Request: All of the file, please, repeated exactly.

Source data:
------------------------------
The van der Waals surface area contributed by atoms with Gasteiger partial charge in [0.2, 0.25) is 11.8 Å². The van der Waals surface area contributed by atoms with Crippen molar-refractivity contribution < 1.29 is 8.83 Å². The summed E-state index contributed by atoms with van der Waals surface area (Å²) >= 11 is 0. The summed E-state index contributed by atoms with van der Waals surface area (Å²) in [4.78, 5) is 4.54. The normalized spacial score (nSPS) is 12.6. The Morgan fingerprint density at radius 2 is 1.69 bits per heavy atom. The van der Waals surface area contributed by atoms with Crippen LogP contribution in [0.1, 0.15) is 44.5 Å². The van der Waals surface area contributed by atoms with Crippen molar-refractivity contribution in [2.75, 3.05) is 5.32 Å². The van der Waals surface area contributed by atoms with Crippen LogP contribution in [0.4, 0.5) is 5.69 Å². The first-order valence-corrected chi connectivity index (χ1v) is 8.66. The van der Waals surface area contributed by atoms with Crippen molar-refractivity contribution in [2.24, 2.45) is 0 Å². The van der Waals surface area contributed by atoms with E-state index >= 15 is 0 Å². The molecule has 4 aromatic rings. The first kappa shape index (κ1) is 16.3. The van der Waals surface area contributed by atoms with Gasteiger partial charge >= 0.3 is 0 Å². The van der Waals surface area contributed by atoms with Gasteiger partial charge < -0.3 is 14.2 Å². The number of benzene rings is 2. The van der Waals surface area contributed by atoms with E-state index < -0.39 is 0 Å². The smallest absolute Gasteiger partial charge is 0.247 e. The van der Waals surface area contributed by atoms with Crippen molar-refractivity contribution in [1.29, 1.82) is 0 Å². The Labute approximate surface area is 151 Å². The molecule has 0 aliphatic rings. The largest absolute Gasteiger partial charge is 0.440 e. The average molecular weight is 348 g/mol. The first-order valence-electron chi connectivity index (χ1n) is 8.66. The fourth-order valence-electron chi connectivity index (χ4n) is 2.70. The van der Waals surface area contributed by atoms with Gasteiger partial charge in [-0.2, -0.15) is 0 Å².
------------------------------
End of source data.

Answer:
The van der Waals surface area contributed by atoms with Gasteiger partial charge in [0.2, 0.25) is 11.8 Å². The van der Waals surface area contributed by atoms with Crippen molar-refractivity contribution < 1.29 is 8.83 Å². The summed E-state index contributed by atoms with van der Waals surface area (Å²) >= 11 is 0. The summed E-state index contributed by atoms with van der Waals surface area (Å²) in [4.78, 5) is 4.54. The normalized spacial score (nSPS) is 12.6. The Morgan fingerprint density at radius 2 is 1.69 bits per heavy atom. The van der Waals surface area contributed by atoms with Crippen LogP contribution in [0.1, 0.15) is 44.5 Å². The van der Waals surface area contributed by atoms with Crippen molar-refractivity contribution in [2.75, 3.05) is 5.32 Å². The van der Waals surface area contributed by atoms with Crippen LogP contribution in [0.4, 0.5) is 5.69 Å². The first-order valence-corrected chi connectivity index (χ1v) is 8.66. The van der Waals surface area contributed by atoms with Crippen molar-refractivity contribution in [2.24, 2.45) is 0 Å². The van der Waals surface area contributed by atoms with E-state index >= 15 is 0 Å². The molecule has 4 aromatic rings. The first kappa shape index (κ1) is 16.3. The van der Waals surface area contributed by atoms with Gasteiger partial charge >= 0.3 is 0 Å². The van der Waals surface area contributed by atoms with Gasteiger partial charge < -0.3 is 14.2 Å². The number of benzene rings is 2. The van der Waals surface area contributed by atoms with E-state index < -0.39 is 0 Å². The smallest absolute Gasteiger partial charge is 0.247 e. The van der Waals surface area contributed by atoms with Crippen molar-refractivity contribution in [1.29, 1.82) is 0 Å². The Labute approximate surface area is 151 Å². The molecule has 0 aliphatic rings. The largest absolute Gasteiger partial charge is 0.440 e. The average molecular weight is 348 g/mol. The first-order valence-electron chi connectivity index (χ1n) is 8.66. The fourth-order valence-electron chi connectivity index (χ4n) is 2.70. The van der Waals surface area contributed by atoms with Gasteiger partial charge in [-0.2, -0.15) is 0 Å².